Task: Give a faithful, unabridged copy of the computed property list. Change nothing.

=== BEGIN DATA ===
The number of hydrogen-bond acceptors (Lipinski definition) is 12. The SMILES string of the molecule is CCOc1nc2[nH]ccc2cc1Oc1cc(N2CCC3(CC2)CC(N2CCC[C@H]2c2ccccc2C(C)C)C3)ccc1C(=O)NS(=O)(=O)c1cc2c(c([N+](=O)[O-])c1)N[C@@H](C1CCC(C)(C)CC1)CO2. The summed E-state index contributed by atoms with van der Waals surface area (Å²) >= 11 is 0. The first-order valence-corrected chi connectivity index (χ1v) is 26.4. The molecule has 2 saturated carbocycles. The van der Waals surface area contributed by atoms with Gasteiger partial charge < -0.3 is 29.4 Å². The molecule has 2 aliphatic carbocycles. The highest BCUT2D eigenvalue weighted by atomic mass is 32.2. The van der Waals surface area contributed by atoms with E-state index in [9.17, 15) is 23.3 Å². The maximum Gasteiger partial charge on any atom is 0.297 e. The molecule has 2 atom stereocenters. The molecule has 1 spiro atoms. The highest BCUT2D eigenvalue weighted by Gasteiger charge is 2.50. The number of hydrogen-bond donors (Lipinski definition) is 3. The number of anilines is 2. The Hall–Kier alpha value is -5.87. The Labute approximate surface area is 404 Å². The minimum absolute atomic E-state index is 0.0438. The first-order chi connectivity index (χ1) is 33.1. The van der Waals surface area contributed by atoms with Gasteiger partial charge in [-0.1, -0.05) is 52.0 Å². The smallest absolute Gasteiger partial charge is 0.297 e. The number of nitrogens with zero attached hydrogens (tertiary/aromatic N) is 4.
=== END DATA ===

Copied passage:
The number of hydrogen-bond acceptors (Lipinski definition) is 12. The SMILES string of the molecule is CCOc1nc2[nH]ccc2cc1Oc1cc(N2CCC3(CC2)CC(N2CCC[C@H]2c2ccccc2C(C)C)C3)ccc1C(=O)NS(=O)(=O)c1cc2c(c([N+](=O)[O-])c1)N[C@@H](C1CCC(C)(C)CC1)CO2. The summed E-state index contributed by atoms with van der Waals surface area (Å²) >= 11 is 0. The first-order valence-corrected chi connectivity index (χ1v) is 26.4. The molecule has 2 saturated carbocycles. The van der Waals surface area contributed by atoms with Gasteiger partial charge < -0.3 is 29.4 Å². The molecule has 2 aliphatic carbocycles. The highest BCUT2D eigenvalue weighted by atomic mass is 32.2. The van der Waals surface area contributed by atoms with E-state index in [9.17, 15) is 23.3 Å². The maximum Gasteiger partial charge on any atom is 0.297 e. The molecule has 2 atom stereocenters. The molecule has 1 spiro atoms. The highest BCUT2D eigenvalue weighted by Gasteiger charge is 2.50. The number of hydrogen-bond donors (Lipinski definition) is 3. The number of anilines is 2. The Hall–Kier alpha value is -5.87. The Labute approximate surface area is 404 Å². The minimum absolute atomic E-state index is 0.0438. The first-order chi connectivity index (χ1) is 33.1. The van der Waals surface area contributed by atoms with Gasteiger partial charge in [-0.1, -0.05) is 52.0 Å². The smallest absolute Gasteiger partial charge is 0.297 e. The number of nitrogens with zero attached hydrogens (tertiary/aromatic N) is 4.